Continuing my tour in Scandi land.
This was what Helsinki was like.
I didn’t eat bear stew.
But the reindeer steak would have fooled me.
Not my photo but my trip looked like it.
The landscape was incredibly dramatic. Bright white snow. Clear water brimming with floating ice. Buildings rising from the whiteness.
The money from the oil trying to find its way back into the economy. Reclaiming land. Lots of subsidy for the arts, I believe.
Norwegians don’t find London that expensive and that’s not too many countries which find that.
Just back from Hols but only seem to be passing through London before more travelling over the next 3 weeks.
I seem to have missed a lot of London theatre and the debating.
Have caught sight of this by Fin Kennedy, who argues:
“Today’s playwrights are a motivated, opinionated, highly intelligent, politically aware group of angry young men and women. It’s not that we don’t want to write big, demanding plays. It’s that we’re so often frustrated in our ambitions. And why? One reason comes up time and again: money.”
“How do theatre directors expect playwrights to take risks when they’re not part of the infrastructure?” asks Jonathan Meth of the support group Writernet. “The reality of their working lives is not part of the risk debate. A playwright would have to write between four and six plays a year to earn what an artistic director earns. Playwrights are taking risks just by writing for the stage.”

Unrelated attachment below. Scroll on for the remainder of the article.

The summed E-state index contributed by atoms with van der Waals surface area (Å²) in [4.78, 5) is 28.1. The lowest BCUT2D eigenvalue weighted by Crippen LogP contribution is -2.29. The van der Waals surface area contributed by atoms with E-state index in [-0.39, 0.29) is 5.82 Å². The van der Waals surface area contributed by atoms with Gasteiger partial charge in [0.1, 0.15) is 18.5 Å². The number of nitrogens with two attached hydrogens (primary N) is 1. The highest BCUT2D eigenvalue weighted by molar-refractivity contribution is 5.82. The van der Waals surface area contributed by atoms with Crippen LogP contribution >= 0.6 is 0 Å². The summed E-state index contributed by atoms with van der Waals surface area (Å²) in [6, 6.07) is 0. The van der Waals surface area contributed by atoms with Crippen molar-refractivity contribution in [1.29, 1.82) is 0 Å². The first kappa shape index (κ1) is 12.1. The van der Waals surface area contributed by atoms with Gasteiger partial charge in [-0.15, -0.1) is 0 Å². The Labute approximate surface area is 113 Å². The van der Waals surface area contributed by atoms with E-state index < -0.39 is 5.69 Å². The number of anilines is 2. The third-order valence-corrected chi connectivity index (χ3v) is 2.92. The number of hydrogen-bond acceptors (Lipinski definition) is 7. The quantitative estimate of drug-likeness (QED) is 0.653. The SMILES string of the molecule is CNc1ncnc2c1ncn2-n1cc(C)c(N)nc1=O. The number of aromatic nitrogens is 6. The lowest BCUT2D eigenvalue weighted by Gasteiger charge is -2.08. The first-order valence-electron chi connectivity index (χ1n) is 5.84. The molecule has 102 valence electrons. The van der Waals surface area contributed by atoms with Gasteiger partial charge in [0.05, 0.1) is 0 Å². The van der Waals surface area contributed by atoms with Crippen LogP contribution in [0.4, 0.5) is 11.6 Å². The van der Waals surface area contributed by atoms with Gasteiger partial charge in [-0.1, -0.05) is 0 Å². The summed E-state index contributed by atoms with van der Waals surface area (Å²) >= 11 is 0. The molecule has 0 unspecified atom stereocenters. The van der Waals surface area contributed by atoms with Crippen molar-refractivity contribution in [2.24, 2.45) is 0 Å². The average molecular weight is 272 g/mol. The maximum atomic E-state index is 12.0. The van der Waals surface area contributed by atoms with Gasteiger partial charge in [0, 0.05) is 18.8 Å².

And then the response on the GU blogs have started a good debate off.
I’ve got lots of writing and other deadlines to hit soon, so am not as yet contributing to the debate but would love to hear more people’s thoughts.
Am off on holiday. So you will probably not be hearing from me until end of March. May catch some theatre or a shadow play in Malaysia and Singapore but more likely just to be eating and resting!
This Guardian interview/article claims
“Robert McKee, it is probably fair to say, is the most influential storytelling theorist since Aristotle. Graduates of his seminar have gathered at least 26 Academy awards and 94 nominations.”
His book is a good modern reworking of Aristotle’s poetics so is worth a read on craft but I didn’t know he was supposedly that influential…
“For all McKee’s influence, however, over thousands of writers, has he ever been thanked in an Oscar speech? “They say, ‘When I win the Oscar I’m going to get up and thank you’.” He sighs. “And then they win the Oscar and they get up and thank their mother.”"
Still suffering with this damn cold, but am off on holiday soon, so that’s good.
Recently been reading, an interview with Edward Albee in the Indy turns out he is viewed as the greatest living US playwright. Some have compared Three Tall Women to Yellow Gentlemen. I like Albee’s quote:
Albee was asked if he wrote like Williams or Beckett. He replied: “Neither. Both. I write like me.”
I’ve also discovered there’s some theatre in Singapore and maybe maybe I will get Yellow Gentlemen performed in Singapore.
I’ve written to a few of these companies:
A couple of replies wanting to read the play but some emails have just disappeared in to the ether.
So, if you know of anyone or you are involved in Singapore Theatre and come across this – please get in touch.
I think I will also give US theatres a go, but I think that could be quite a big project…